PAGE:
Your earning potential is strangled, and your access to essential tools on this multi-level marketing (MLM) platform is systematically restricted. You’re essentially relegated to the status of an underling, with scant room for growth and prosperity.
The opportunity to partake in Freedom Era requires that you either possess innate sales acumen or be willing to undergo the grueling transformation into one.
Yet, the admission fee is nothing short of exorbitant, demanding a substantial capital injection with no assurances of success. The constant pressure to recruit others into this enigmatic system further exacerbates the inherent financial risks.
In the merciless world of MLMs, Freedom Era fails to distinguish itself as a credible or ethical player. There exist far more viable alternatives that offer superior programs, more effective training, and platforms that don’t leave you second-guessing your involvement.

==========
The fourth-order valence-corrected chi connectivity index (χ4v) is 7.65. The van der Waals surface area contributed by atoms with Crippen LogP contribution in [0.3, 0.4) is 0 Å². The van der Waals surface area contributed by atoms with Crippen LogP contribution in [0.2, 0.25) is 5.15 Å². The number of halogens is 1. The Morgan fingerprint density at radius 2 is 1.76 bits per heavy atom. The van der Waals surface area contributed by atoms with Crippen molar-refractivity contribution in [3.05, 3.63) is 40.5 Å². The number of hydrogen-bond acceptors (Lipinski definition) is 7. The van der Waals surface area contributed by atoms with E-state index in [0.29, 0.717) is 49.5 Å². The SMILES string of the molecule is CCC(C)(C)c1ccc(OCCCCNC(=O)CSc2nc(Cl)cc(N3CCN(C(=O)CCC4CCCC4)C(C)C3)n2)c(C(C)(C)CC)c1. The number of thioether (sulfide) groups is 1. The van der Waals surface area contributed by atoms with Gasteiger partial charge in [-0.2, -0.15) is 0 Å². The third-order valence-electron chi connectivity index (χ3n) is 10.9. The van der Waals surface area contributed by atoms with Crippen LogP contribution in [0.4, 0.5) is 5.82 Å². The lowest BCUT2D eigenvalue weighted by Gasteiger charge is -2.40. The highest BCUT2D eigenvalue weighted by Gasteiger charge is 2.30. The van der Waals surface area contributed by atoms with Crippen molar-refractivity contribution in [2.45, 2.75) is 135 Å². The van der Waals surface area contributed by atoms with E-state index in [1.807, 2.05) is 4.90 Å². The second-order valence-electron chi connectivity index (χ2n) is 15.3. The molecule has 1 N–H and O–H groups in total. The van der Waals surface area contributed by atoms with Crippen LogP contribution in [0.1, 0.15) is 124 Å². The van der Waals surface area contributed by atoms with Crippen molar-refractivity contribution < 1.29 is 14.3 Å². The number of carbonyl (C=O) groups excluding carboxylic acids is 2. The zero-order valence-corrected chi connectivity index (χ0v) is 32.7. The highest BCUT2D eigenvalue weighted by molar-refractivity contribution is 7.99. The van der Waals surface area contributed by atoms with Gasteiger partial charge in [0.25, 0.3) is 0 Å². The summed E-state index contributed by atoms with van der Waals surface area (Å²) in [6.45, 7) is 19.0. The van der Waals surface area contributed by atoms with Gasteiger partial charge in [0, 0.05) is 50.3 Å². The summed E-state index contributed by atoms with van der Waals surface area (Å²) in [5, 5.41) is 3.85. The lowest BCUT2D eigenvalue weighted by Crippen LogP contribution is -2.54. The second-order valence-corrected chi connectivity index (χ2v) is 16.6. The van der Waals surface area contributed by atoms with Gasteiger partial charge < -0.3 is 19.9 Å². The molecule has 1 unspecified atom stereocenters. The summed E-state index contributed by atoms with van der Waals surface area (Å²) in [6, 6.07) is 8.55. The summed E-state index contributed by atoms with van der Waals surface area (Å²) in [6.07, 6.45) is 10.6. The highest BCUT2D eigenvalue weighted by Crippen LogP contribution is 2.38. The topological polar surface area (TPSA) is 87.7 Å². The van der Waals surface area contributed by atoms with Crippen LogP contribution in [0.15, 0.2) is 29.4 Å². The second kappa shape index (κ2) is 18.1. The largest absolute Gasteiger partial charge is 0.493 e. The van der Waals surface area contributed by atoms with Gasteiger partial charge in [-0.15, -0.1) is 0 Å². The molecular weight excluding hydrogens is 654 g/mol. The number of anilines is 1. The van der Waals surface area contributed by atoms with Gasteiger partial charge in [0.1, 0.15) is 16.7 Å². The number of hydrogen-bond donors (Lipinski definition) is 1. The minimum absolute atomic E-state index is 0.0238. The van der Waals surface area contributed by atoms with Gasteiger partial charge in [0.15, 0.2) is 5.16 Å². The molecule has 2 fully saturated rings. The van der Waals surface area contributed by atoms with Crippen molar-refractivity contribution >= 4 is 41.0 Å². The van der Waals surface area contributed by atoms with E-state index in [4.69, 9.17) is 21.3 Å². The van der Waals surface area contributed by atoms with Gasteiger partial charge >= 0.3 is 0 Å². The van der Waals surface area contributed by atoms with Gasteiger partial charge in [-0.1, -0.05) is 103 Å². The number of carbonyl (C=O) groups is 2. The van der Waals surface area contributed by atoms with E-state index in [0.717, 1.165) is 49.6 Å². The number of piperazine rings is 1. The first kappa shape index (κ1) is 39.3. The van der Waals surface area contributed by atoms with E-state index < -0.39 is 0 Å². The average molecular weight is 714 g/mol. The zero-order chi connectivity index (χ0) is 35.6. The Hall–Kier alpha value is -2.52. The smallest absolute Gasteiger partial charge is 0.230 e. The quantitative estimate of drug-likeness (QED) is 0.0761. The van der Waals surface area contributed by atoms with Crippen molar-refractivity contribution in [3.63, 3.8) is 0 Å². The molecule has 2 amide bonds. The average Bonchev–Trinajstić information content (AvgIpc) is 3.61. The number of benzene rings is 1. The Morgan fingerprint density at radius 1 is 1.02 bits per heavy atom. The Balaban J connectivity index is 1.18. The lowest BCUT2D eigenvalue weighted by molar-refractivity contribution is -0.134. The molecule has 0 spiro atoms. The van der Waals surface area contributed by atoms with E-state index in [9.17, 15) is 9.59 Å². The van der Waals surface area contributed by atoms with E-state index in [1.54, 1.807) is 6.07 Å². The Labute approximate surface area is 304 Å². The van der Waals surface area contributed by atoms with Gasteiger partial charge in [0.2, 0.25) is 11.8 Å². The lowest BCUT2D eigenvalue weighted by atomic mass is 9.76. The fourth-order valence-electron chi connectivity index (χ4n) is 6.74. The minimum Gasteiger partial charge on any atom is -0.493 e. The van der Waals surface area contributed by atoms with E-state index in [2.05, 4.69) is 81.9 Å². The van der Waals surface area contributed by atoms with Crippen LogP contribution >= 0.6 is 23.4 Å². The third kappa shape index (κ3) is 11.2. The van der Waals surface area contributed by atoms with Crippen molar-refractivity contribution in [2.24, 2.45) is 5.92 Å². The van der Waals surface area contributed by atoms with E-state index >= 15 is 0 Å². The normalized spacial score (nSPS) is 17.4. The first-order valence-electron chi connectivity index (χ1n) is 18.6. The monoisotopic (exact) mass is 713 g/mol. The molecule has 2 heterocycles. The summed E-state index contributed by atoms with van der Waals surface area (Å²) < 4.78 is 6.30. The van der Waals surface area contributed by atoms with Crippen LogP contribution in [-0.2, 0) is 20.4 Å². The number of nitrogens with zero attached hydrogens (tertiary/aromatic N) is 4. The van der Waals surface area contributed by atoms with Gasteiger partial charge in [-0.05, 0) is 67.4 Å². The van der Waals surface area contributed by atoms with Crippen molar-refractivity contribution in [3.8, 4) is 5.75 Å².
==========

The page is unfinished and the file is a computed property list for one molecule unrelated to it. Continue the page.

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Freedom Era Overview
The Freedom Era, while not fitting the strict definition of a pyramid scheme, exudes an unsettling aura.
This purported educational program disguises its core purpose: instructing individuals in the art of selling Enagic’s overpriced products through channels like social media, paid ads, attraction marketing, and funnels.
It’s essential to clarify that, on paper, Enagic doesn’t qualify as a pyramid scheme either.
Nevertheless, both Freedom Era and Enagic bear the conspicuous hallmarks of pyramid schemes, a fact that has not gone unnoticed. The very structure and operation of these programs raise suspicions and leave a sour taste in one’s mouth.
In light of this, it’s challenging to muster any enthusiasm for these programs or any others that operate on the same premise of luring unsuspecting individuals into selling exorbitant goods. The resemblance to a pyramid scheme is difficult to overlook.
A pyramid scheme, by definition, thrives on recruiting new members rather than selling legitimate products or services. Such an arrangement is fundamentally flawed and inherently unprofitable. Pyramid schemes are universally condemned and illegal in most countries worldwide.
While Enagic does offer tangible products and The Freedom Era purports to sell training applicable to various online businesses, it’s a stretch to categorically classify them as pyramid schemes.